Proposed plan would open up Gould

This collapsed water tower is in the middle 22 acres that are proposed to remain a wildlife refuge. The firehouse in the background has been razed.

This collapsed water tower is in the middle 22 acres that are proposed to remain a wildlife refuge. The firehouse in the background has been razed.

A local committee that wants the federal government to decontaminate Gould Island so it can be safe for public recreation is eyeing the southernmost 17 acres for its proposal.

The Gould Island Committee will meet at 7 p.m. Oct. 27 at Town Hall following an advisory session with the U.S. Army Corps of Engineers. David Sommers, chairman of the committee, said he will propose a plan that would reassign 17 of the 39 state-owned acres to be earmarked for recreation. The entire 39-acre section currently is operated as a wildlife reserve from April through August to allow migrating birds to breed. Although Gould is the smallest of three islands comprising Jamestown, following Conanicut and Dutch, the Rhode Island Department of Environmental Management owns the 39 southern acres. The northern 23 acres are owned and operated by the U.S. Navy. Under Sommers’ proposal, 22 of the 39 state-owned acres would remain a wildlife reserve.

“We are asking for a compromise,” he said.

The plan is for the committee to approve a resolution that would be presented to the town council for consideration. The resolution would ask the state to outlay money in 2023-24 in order to develop a plan to rehabilitate the 17-acre plot. According to Sommers, the federal government says it needs to see an official plan before it can release more money to expand the scope of the cleanup.

Sommers said this plan actually would revert the island back to its original composition when the federal government began to give away the land after World War II.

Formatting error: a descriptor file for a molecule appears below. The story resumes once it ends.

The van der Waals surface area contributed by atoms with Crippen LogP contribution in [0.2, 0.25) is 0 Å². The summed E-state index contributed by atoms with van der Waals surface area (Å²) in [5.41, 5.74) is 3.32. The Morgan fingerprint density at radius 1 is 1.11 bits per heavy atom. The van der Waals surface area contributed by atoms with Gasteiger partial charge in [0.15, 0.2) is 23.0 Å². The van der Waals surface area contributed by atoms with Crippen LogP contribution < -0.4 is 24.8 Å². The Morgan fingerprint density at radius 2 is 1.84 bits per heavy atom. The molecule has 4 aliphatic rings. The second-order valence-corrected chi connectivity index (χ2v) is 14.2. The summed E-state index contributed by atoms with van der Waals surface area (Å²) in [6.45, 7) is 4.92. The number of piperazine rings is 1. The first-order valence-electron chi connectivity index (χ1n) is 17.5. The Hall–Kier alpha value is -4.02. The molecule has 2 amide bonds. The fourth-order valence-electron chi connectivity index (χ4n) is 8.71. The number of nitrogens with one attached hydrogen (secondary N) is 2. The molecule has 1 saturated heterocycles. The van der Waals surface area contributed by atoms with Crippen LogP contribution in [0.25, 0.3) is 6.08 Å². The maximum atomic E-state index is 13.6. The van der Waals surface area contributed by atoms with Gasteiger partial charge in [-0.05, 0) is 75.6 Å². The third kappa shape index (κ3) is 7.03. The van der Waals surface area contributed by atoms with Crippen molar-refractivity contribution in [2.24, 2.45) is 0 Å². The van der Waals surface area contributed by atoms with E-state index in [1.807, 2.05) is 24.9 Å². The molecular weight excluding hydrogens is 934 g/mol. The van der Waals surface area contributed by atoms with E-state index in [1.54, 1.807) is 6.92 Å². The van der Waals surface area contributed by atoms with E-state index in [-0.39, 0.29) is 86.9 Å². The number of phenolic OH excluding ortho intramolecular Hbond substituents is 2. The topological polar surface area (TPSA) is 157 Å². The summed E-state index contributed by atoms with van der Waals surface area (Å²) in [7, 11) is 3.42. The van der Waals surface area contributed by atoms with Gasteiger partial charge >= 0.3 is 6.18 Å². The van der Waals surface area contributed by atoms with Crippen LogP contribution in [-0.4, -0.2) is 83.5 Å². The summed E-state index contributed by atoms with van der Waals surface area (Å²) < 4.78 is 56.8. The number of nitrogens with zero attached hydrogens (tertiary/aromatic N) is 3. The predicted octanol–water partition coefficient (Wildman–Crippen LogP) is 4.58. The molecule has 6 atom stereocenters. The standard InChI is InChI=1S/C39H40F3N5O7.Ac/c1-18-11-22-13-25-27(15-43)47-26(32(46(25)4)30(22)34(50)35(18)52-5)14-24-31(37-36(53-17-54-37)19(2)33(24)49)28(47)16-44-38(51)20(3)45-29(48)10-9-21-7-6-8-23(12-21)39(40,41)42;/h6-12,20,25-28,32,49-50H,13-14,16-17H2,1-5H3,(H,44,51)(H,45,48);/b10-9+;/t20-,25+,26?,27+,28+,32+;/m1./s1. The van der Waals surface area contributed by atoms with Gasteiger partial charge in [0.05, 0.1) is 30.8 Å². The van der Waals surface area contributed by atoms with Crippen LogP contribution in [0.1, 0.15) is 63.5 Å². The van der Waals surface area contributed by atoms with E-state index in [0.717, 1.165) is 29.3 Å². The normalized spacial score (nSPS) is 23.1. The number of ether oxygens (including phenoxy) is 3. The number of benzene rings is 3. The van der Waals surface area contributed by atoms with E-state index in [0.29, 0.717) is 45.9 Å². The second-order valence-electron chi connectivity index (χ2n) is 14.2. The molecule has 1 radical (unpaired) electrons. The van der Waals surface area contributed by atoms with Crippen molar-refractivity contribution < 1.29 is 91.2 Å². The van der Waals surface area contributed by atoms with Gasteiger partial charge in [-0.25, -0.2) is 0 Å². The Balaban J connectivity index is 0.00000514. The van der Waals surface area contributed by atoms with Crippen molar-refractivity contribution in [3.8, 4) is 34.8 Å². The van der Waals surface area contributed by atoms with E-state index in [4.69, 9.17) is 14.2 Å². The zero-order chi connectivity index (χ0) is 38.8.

The cleanup of Gould Island, which was launched in 2018, is sanctioned through the Defense Environmental Restoration Program, a congressional initiative to identify toxic waste, debris, construction hazards and unexploded ordnance from defunct military sites. The 39-acre portion scheduled for investigation is a former airbase used by the U.S. Navy from 1920-73. While active, it featured U.S. Marines barracks, airplane hangars and a landing strip for seaplanes.

Following the base’s closure, sections of Gould Island have been shuffled among various jurisdictions.

The Navy annexed the 39 southernmost acres to the General Services Administration in 1972, including 17 acres subsequently shifted to the U.S. Department of Interior for outdoor recreation. Three years later, that land was transferred to the state. In 1989, the GSA conveyed the other 22 acres to the state for conservation habitat.

The state, however, rolled the southernmost 17 acres into the 22-acre wildlife reserve even though the federal government transferred the land for outdoor recreation.

The northernmost 23 acres, which remain in federal control, are not eligible for investigation under the restoration program. The Naval Undersea Warfare Center operates there.

The beginning of the entire process began by empaneling a local board to serve as liaison to the Army. This advisory board was established for residents to relay their concerns to the federal engineers.

Sommers is chairman of that Gould Island Advisory Board, but he also pressed for the founding of a second committee to fight for the expanded cleanup. Under the current scope of the cleanup, the corps is responsible for remediation to make the property suitable for breeding birds, not humans. Because the advisory panel only is empowered to discuss the plan under that existing scope, the Gould Island Committee, also chaired by Sommers, was created in August 2021 to discuss the possibility for a larger decontamination.